The “Magic” Two Words to Help You Spot Stock Market Winners
The “Magic Words” of Finance
It’s a question that drives you nuts: Why do some dividend stocks march higher month after month, yet yours always seem to drop like a stone?
And you just can’t figure it out.
Well, you can find the answer in the financial statements. It’s something that all the best analysts look for—and it’s something I will reveal to you now.
A Tale of Two Stocks
I love a good teaching moment. When I started working at Lombardi Publishing a few years ago, one of my research analysts sent me two stock ideas.
First, he pitched the cleaning supplies maker Ecolab Inc. (NYSE:ECL). Next, he pitched motorcycle giant Harley-Davidson Inc (NYSE:HOG).
Ecolab stands as the global leader in the cleaning and sanitation industry. The company’s products help businesses do laundry, wash dishes, and control pests. Exciting? Not really. But no matter how the economy is doing, customers will always need to purchase Ecolab’s products.
And when you dig into Ecolab’s financials, you’ll see that the company is a moneymaking machine. At the time of my meeting with the aforementioned analyst, Ecolab earned $0.46 gross profit on every dollar generated in revenue. The company sailed through the last financial crisis without so much as a hiccup in sales.
Also, management had just boosted the annual dividend payment to shareholders for their 22nd consecutive year.
Harley-Davidson also looked like a good story. The company’s vast dealer network gives the business vast reach to distribute its products. After 115 years in the business, it would be impossible to replicate Harley’s relationship with customers overnight.
The stock also looked cheap. At the time, Harley-Davidson shares traded for only 10-times forward earnings. By comparison, the average stock in the S&P 500 traded at more than 20-times next year’s profits.
Both stocks sound pretty good, right? I thought so too, but I needed to know one more thing before giving any stock a thumbs up.
All I asked was, “Which firm has more recurring revenue?”
In plain English, the two magic words, “recurring revenue,” refer to the portion of a company’s sales that is highly likely to continue in the future.
Think of ongoing subscription income for magazines or long-term cell phone contracts for telecom providers. Because these deals lock in revenue long after the initial sale is made, analysts can circle the dates on a calendar for when revenue will arrive.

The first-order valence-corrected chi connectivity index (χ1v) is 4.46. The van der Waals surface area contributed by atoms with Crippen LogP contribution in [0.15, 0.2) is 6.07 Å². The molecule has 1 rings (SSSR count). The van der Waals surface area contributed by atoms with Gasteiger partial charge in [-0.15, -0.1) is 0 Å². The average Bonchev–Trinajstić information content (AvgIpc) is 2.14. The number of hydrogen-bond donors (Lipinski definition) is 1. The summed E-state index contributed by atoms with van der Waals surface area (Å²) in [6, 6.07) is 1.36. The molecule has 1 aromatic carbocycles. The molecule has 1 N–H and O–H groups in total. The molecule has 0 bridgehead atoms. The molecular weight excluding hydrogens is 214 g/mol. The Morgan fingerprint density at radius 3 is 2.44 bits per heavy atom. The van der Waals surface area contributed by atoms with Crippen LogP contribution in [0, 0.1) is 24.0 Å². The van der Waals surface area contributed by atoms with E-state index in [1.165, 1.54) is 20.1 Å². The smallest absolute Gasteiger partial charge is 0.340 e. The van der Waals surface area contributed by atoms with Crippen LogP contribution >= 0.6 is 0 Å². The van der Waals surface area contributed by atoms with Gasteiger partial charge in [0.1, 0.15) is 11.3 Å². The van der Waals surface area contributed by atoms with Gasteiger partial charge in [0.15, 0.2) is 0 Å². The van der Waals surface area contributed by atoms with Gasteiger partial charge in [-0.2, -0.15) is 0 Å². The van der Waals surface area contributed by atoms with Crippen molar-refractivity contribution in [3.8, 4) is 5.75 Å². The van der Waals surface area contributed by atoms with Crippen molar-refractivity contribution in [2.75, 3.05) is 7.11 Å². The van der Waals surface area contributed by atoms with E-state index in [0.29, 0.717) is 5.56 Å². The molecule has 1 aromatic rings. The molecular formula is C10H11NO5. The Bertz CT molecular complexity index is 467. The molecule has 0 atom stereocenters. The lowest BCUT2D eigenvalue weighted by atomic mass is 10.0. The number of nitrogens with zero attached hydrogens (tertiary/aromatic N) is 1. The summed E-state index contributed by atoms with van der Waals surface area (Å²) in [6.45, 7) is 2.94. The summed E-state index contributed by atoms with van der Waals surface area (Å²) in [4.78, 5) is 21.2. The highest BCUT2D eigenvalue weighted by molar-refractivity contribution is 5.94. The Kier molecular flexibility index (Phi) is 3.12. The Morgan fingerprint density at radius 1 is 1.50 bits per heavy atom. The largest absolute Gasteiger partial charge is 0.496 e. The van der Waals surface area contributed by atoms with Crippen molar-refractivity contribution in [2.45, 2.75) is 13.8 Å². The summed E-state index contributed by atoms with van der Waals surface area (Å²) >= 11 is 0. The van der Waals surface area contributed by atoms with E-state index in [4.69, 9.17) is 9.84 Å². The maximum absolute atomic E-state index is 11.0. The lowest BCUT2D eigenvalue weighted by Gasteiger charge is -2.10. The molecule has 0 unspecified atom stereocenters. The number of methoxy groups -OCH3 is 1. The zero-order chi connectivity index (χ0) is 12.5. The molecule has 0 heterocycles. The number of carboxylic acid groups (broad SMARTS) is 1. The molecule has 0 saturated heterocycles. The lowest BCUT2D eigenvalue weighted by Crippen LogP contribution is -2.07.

Ecolab serves as the poster child for recurring revenue. The company will sell equipment to businesses at a rock-bottom price. But once installed, customers have to buy Ecolab’s proprietary blend of cleaning supplies (usually at a steep markup).
It’s not all that different from having to buy replacement blades for your “Gillette” razor or having to buy one specific brand of coffee pods for your coffee maker. Once Ecolab locks down a customer, the company can count on steady, ongoing revenue for years to come.
Harley-Davidson, on the other hand, has no such recurring revenue. The company makes a nice profit on each motorcycle sold. But once the bike rolls off the lot, Harley-Davidson has limited income opportunities. The bigger the company grows, the harder the sales force has to work just to keep revenue stable. It runs on a treadmill, going faster and faster but getting nowhere.
So, how have things played out for Ecolab and Harley-Davidson?
You can see how each stock has performed since my analyst meeting in the chart below. The performance patterns almost look like mirror images of each other.
Chart courtesy of StockCharts.com
Ecolab has quietly marched higher as its growing revenue streams paid out bigger dividends to its shareholders. Harley-Davidson bumbled along, trading sideways for most of this period. And then HOG shares took a big hit in 2018 on fears of a trade war and higher interest rates.
Of course, you need to look into more aspects of a company’s business than just its recurring sales. But sometimes investors get too caught up in financial metrics like earnings before interest, taxes, depreciation, and amortization (EBITDA), inventory turnover, adjusted operating margins, and so on and so forth. Those metrics serve a purpose, but sometimes you shouldn’t overthink things.
When you’re evaluating a stock, figure out how a company actually makes its money. When you find a business with a large amount of recurring revenue, you likely have a winner on your hands.